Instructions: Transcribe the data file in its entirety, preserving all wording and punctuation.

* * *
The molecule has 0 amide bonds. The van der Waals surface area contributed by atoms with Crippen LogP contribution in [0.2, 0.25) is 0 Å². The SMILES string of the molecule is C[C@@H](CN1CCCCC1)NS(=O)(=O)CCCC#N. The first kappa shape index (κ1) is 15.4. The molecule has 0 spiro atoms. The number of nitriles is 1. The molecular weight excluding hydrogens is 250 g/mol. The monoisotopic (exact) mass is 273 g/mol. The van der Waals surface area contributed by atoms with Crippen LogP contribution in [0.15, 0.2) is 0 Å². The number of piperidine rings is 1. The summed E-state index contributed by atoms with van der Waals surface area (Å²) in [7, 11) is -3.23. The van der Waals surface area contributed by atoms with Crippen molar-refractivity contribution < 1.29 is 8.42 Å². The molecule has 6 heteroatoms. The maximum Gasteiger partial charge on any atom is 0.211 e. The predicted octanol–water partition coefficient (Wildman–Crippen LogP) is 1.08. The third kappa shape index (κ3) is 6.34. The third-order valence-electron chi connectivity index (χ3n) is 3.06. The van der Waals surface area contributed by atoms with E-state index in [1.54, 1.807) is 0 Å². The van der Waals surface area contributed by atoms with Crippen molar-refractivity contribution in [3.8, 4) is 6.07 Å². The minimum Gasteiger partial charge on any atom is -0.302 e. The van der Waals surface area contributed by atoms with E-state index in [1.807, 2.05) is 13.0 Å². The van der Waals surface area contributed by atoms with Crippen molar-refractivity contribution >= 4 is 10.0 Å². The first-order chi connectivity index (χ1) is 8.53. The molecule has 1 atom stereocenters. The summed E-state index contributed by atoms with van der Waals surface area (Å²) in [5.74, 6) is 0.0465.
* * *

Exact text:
The molecule has 0 amide bonds. The van der Waals surface area contributed by atoms with Crippen LogP contribution in [0.2, 0.25) is 0 Å². The SMILES string of the molecule is C[C@@H](CN1CCCCC1)NS(=O)(=O)CCCC#N. The first kappa shape index (κ1) is 15.4. The molecule has 0 spiro atoms. The number of nitriles is 1. The molecular weight excluding hydrogens is 250 g/mol. The monoisotopic (exact) mass is 273 g/mol. The van der Waals surface area contributed by atoms with Crippen LogP contribution in [0.15, 0.2) is 0 Å². The number of piperidine rings is 1. The summed E-state index contributed by atoms with van der Waals surface area (Å²) in [7, 11) is -3.23. The van der Waals surface area contributed by atoms with Crippen molar-refractivity contribution < 1.29 is 8.42 Å². The molecule has 6 heteroatoms. The maximum Gasteiger partial charge on any atom is 0.211 e. The predicted octanol–water partition coefficient (Wildman–Crippen LogP) is 1.08. The third kappa shape index (κ3) is 6.34. The third-order valence-electron chi connectivity index (χ3n) is 3.06. The van der Waals surface area contributed by atoms with E-state index in [1.54, 1.807) is 0 Å². The van der Waals surface area contributed by atoms with Crippen molar-refractivity contribution in [3.8, 4) is 6.07 Å². The minimum Gasteiger partial charge on any atom is -0.302 e. The van der Waals surface area contributed by atoms with E-state index in [1.807, 2.05) is 13.0 Å². The van der Waals surface area contributed by atoms with Crippen molar-refractivity contribution >= 4 is 10.0 Å². The first-order chi connectivity index (χ1) is 8.53. The molecule has 1 atom stereocenters. The summed E-state index contributed by atoms with van der Waals surface area (Å²) in [5.74, 6) is 0.0465.